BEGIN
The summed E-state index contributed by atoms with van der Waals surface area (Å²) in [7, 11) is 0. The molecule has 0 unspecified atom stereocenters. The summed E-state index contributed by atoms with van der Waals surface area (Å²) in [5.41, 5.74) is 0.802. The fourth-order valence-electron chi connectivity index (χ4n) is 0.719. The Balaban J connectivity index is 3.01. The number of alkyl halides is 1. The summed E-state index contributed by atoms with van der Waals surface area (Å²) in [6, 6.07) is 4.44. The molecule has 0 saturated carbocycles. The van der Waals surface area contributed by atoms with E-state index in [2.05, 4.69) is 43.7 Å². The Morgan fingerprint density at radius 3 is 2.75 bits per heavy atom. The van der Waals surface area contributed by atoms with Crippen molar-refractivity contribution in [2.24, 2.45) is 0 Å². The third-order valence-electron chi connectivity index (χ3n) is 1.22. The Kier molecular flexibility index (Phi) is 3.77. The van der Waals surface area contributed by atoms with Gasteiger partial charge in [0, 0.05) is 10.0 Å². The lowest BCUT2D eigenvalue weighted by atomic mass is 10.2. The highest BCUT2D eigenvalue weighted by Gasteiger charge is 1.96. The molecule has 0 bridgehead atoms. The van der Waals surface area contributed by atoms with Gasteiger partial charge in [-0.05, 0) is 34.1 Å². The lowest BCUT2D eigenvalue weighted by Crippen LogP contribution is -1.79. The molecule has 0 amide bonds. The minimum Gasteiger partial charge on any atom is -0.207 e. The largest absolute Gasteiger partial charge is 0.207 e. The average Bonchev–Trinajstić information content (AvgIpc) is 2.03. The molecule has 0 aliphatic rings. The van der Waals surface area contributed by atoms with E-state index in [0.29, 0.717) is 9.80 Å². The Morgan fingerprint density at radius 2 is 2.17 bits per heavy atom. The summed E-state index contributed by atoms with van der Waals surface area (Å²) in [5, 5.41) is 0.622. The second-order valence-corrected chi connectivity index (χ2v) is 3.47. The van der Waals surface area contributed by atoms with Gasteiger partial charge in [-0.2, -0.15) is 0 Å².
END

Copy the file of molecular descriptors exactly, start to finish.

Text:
The summed E-state index contributed by atoms with van der Waals surface area (Å²) in [7, 11) is 0. The molecule has 0 unspecified atom stereocenters. The summed E-state index contributed by atoms with van der Waals surface area (Å²) in [5.41, 5.74) is 0.802. The fourth-order valence-electron chi connectivity index (χ4n) is 0.719. The Balaban J connectivity index is 3.01. The number of alkyl halides is 1. The summed E-state index contributed by atoms with van der Waals surface area (Å²) in [6, 6.07) is 4.44. The molecule has 0 saturated carbocycles. The van der Waals surface area contributed by atoms with E-state index in [2.05, 4.69) is 43.7 Å². The Morgan fingerprint density at radius 3 is 2.75 bits per heavy atom. The van der Waals surface area contributed by atoms with Crippen molar-refractivity contribution in [2.24, 2.45) is 0 Å². The third-order valence-electron chi connectivity index (χ3n) is 1.22. The Kier molecular flexibility index (Phi) is 3.77. The van der Waals surface area contributed by atoms with Gasteiger partial charge in [0, 0.05) is 10.0 Å². The lowest BCUT2D eigenvalue weighted by atomic mass is 10.2. The highest BCUT2D eigenvalue weighted by Gasteiger charge is 1.96. The molecule has 0 bridgehead atoms. The van der Waals surface area contributed by atoms with Gasteiger partial charge in [-0.05, 0) is 34.1 Å². The lowest BCUT2D eigenvalue weighted by Crippen LogP contribution is -1.79. The molecule has 0 amide bonds. The minimum Gasteiger partial charge on any atom is -0.207 e. The largest absolute Gasteiger partial charge is 0.207 e. The average Bonchev–Trinajstić information content (AvgIpc) is 2.03. The molecule has 0 aliphatic rings. The van der Waals surface area contributed by atoms with E-state index in [0.29, 0.717) is 9.80 Å². The Morgan fingerprint density at radius 2 is 2.17 bits per heavy atom. The summed E-state index contributed by atoms with van der Waals surface area (Å²) in [5, 5.41) is 0.622. The second-order valence-corrected chi connectivity index (χ2v) is 3.47. The van der Waals surface area contributed by atoms with Gasteiger partial charge in [-0.2, -0.15) is 0 Å².